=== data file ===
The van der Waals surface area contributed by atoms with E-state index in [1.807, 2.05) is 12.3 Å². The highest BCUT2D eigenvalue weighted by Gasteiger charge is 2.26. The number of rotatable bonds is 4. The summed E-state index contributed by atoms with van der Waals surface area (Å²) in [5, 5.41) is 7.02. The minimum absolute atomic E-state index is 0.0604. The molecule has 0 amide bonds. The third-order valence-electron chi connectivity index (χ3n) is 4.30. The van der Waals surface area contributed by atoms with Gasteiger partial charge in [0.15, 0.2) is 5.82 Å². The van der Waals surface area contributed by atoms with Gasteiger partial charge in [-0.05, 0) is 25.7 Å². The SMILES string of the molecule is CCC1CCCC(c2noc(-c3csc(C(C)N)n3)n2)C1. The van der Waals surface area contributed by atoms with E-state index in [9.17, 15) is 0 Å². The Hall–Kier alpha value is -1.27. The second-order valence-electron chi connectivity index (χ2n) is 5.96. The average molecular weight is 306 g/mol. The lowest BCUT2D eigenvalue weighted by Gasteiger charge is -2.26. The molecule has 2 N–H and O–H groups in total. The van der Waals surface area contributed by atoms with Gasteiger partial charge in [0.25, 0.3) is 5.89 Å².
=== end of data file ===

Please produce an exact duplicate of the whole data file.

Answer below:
The van der Waals surface area contributed by atoms with E-state index in [1.807, 2.05) is 12.3 Å². The highest BCUT2D eigenvalue weighted by Gasteiger charge is 2.26. The number of rotatable bonds is 4. The summed E-state index contributed by atoms with van der Waals surface area (Å²) in [5, 5.41) is 7.02. The minimum absolute atomic E-state index is 0.0604. The molecule has 0 amide bonds. The third-order valence-electron chi connectivity index (χ3n) is 4.30. The van der Waals surface area contributed by atoms with Gasteiger partial charge in [0.15, 0.2) is 5.82 Å². The van der Waals surface area contributed by atoms with Gasteiger partial charge in [-0.05, 0) is 25.7 Å². The SMILES string of the molecule is CCC1CCCC(c2noc(-c3csc(C(C)N)n3)n2)C1. The van der Waals surface area contributed by atoms with E-state index in [9.17, 15) is 0 Å². The Hall–Kier alpha value is -1.27. The second-order valence-electron chi connectivity index (χ2n) is 5.96. The average molecular weight is 306 g/mol. The lowest BCUT2D eigenvalue weighted by Gasteiger charge is -2.26. The molecule has 2 N–H and O–H groups in total. The van der Waals surface area contributed by atoms with Gasteiger partial charge in [0.25, 0.3) is 5.89 Å².